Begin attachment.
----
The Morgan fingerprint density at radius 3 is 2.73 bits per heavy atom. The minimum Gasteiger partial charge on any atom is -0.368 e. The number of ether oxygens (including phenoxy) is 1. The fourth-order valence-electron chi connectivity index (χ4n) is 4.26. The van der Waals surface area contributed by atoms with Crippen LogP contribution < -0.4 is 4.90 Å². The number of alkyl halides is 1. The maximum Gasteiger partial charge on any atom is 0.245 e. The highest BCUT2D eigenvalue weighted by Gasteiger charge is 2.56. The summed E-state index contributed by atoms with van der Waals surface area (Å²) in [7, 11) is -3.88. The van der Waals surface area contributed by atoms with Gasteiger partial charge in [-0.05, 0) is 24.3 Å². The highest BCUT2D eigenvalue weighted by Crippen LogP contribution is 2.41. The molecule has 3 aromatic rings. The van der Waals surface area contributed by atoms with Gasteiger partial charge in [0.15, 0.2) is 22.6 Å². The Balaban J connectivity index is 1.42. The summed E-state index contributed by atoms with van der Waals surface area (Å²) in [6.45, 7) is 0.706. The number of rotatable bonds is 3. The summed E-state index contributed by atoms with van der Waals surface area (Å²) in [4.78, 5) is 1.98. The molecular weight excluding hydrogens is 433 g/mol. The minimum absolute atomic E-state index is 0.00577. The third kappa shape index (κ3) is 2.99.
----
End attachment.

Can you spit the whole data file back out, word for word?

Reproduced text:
The Morgan fingerprint density at radius 3 is 2.73 bits per heavy atom. The minimum Gasteiger partial charge on any atom is -0.368 e. The number of ether oxygens (including phenoxy) is 1. The fourth-order valence-electron chi connectivity index (χ4n) is 4.26. The van der Waals surface area contributed by atoms with Crippen LogP contribution < -0.4 is 4.90 Å². The number of alkyl halides is 1. The maximum Gasteiger partial charge on any atom is 0.245 e. The highest BCUT2D eigenvalue weighted by Gasteiger charge is 2.56. The summed E-state index contributed by atoms with van der Waals surface area (Å²) in [7, 11) is -3.88. The van der Waals surface area contributed by atoms with Gasteiger partial charge in [-0.05, 0) is 24.3 Å². The highest BCUT2D eigenvalue weighted by Crippen LogP contribution is 2.41. The molecule has 3 aromatic rings. The van der Waals surface area contributed by atoms with Gasteiger partial charge in [0.15, 0.2) is 22.6 Å². The Balaban J connectivity index is 1.42. The summed E-state index contributed by atoms with van der Waals surface area (Å²) in [6.45, 7) is 0.706. The number of rotatable bonds is 3. The summed E-state index contributed by atoms with van der Waals surface area (Å²) in [4.78, 5) is 1.98. The molecular weight excluding hydrogens is 433 g/mol. The minimum absolute atomic E-state index is 0.00577. The third kappa shape index (κ3) is 2.99.